The ‘Differently’ Abled Writers In An Ecosystem Of Stenographers

Dec 7, 2023 | Communication Blockade

Kashmir Times
Who are the differently-abled writers, who sign up recruitment letters for militants? Perhaps, the new Director General of Police, Rashmi Ranjan Swain, is privy to some secret that is not public knowledge.

Swain recently told media-persons at a briefing that: “There would be a sustained action against people, who motivate and recruit (youngsters into militancy in J&K). Even people who write very differently, they are also liable for encouraging recruitment. We will take action against those, who hide behind the freedom of speech and expression to provoke people. We will not tolerate it.”

He did not cite a single example of how words of some writers have enabled or encouraged recruitments into militancy. Nor did he offer a shred of evidence to this end.

Interestingly, the comments came close on the heels of two significant judgements by the Jammu and Kashmir High Court while quashing the detention of journalist Sajjad Gul and granting bail to Fahad Shah.

The court clearly rejected the claims of the investigating agencies that Sajjad Gul’s tweets or reports were used to provoke the people against the government and significantly observed that this cannot be grounds to claim that a “true and factual media report can provoke people.”

In the Fahad Shah case, the court unequivocally stated that the act of writing could not be deemed as an act of terror. The verdict states, “If this argument (of construing an opinion article as an act of terrorism) was accepted, it would turn criminal law on its head. It would mean any criticism of the central government can be described as a terrorist act because the honour of India is its incorporeal property. Such a proposition would collide headlong with the fundamental right to freedom.”

Clearly in both the cases, the court has stated that criticism of the government does not amount to terrorism. It upheld that freedom of expression is an inalienable right.

Regardless of the court’s observations, J&K’s top cop believes that writing ‘differently’ is a crime and falls in the category of ‘terrorism’. His contention is that there are differently-abled writers, who write so that young men read them and promptly start making a beeline for the recruitment queues where they can pick up the guns and join militancy.

The High Court in its verdict on Fahad Shah bail has made the important distinction between batting for secessionist views in writings and the act of criminality. The court said that while the opinion piece called for the secession of Jammu and Kashmir, it didn’t incite violence or an armed insurrection against the state. The court has thus laid down the important distinction between writing about secessionism and terrorism. It has clarified that even if there is an opinion batting for secessionism, as long as there is no evidence to show there is an incitement to violence or armed insurrection against the state, it cannot be treated as an act of criminality.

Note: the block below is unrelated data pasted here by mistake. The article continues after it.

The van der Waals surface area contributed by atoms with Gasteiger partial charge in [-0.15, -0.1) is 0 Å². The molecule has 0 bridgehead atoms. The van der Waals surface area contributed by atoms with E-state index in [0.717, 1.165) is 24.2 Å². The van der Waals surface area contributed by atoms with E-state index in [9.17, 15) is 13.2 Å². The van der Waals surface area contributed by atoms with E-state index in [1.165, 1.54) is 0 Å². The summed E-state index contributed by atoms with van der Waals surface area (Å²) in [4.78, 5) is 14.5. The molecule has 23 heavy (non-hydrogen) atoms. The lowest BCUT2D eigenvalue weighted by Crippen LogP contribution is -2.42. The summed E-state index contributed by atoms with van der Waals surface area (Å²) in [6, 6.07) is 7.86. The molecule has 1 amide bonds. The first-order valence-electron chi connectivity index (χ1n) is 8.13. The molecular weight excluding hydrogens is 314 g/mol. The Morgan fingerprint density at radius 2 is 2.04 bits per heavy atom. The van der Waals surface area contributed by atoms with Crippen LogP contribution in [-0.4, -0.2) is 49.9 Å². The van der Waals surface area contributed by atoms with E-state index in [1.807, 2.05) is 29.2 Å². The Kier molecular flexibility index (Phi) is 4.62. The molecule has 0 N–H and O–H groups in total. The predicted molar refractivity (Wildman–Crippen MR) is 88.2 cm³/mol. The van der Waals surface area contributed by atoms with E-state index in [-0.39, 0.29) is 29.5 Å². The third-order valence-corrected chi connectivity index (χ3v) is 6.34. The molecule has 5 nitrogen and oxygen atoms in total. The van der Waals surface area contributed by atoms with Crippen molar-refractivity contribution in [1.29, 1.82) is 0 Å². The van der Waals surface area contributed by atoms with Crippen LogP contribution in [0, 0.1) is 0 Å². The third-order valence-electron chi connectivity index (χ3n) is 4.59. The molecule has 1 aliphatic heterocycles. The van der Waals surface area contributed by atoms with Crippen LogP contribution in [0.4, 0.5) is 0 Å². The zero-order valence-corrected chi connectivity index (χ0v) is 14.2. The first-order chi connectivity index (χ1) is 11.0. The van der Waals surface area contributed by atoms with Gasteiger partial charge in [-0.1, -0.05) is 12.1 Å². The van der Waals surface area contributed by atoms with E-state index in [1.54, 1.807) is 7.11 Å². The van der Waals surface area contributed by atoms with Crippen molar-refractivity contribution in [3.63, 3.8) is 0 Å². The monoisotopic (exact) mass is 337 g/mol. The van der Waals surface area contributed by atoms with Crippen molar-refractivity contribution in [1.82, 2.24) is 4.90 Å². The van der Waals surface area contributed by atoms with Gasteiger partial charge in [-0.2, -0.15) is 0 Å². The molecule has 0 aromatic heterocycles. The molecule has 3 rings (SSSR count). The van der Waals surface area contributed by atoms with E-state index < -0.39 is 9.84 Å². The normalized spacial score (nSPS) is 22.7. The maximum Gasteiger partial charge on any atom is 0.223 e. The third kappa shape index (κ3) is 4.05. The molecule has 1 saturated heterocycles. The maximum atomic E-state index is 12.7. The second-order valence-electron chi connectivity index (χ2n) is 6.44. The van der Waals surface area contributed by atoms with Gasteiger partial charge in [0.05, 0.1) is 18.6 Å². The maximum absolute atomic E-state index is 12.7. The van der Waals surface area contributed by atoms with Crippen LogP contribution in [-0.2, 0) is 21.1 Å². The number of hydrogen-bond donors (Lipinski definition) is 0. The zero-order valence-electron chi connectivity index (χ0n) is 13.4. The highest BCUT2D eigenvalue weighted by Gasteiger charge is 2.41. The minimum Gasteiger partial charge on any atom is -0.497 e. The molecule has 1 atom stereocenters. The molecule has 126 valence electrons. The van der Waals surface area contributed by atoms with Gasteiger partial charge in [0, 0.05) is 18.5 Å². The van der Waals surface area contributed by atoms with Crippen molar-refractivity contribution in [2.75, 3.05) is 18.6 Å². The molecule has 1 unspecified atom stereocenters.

The police chief’s utterances are far more dangerous than the ludicrous contentions made in Fahad Shah’s case by the investigators on the basis of one opinion article that is deemed to advocate secessionism. The DGP has not even spoken about writers promoting secessionist ideology. He has spoken about every writer or journalist writing differently.

How does one define ‘writing differently’? What is it different from? Swain does not elaborate but the actions of his department resulting in repeated harassment of journalists, subjecting them to unlawful interrogations, summoning them to police stations and detaining them for doing their professional work reveal that anything that strictly falls outside the ambit of the dictated narratives will be deemed as an act of writing ‘differently’, and thus be construed as a criminal act, rather a terrorist act. Is writing differently a euphemism for criticism and asking questions? Criticism and seeking accountability are legitimate rights, not acts of criminality.

By stating that action will be taken against those “who hide behind freedom of speech and expression,” the DGP has provided some clarity of what he intends to do. There is a clear intention to criminalise the very act of being able to think, write and express. In his eyes, such acts should not be sanctioned under the fundamental right of speech and expression.

The DGP’s remarks are not just ridiculous, they are also out of sync with an understanding of law and constitutional essence. He may not be the first one to make such sweeping generalizations and tread this dangerous course. Earlier, the Lieutenant Governor of Jammu and Kashmir, Manoj Sinha, in response to a report (based on the evidence of a letter by an IAS officer), highlighting an alleged scam in the Pradhan Mantri-Jan Arogya Yojna (PM-JAY) insurance scheme, had proclaimed that the “writer of the article was himself a part of the separatist ecosystem.”

Both remarks may need to be juxtaposed with each other. They reveal not just an abject intolerance to criticism, they reveal a contempt for the very act of writing by equating the ability to write with running a terror recruitment office or a separatist ecosystem. They, thus, reveal scant disregard of law and constitutional propriety.

Their message is clear: No act of writing critically would be accepted in this ecosystem where the only writers considered as bonafide and legitimate would be those, who agree to become stenographers and those, who would be certified and stamped by the State.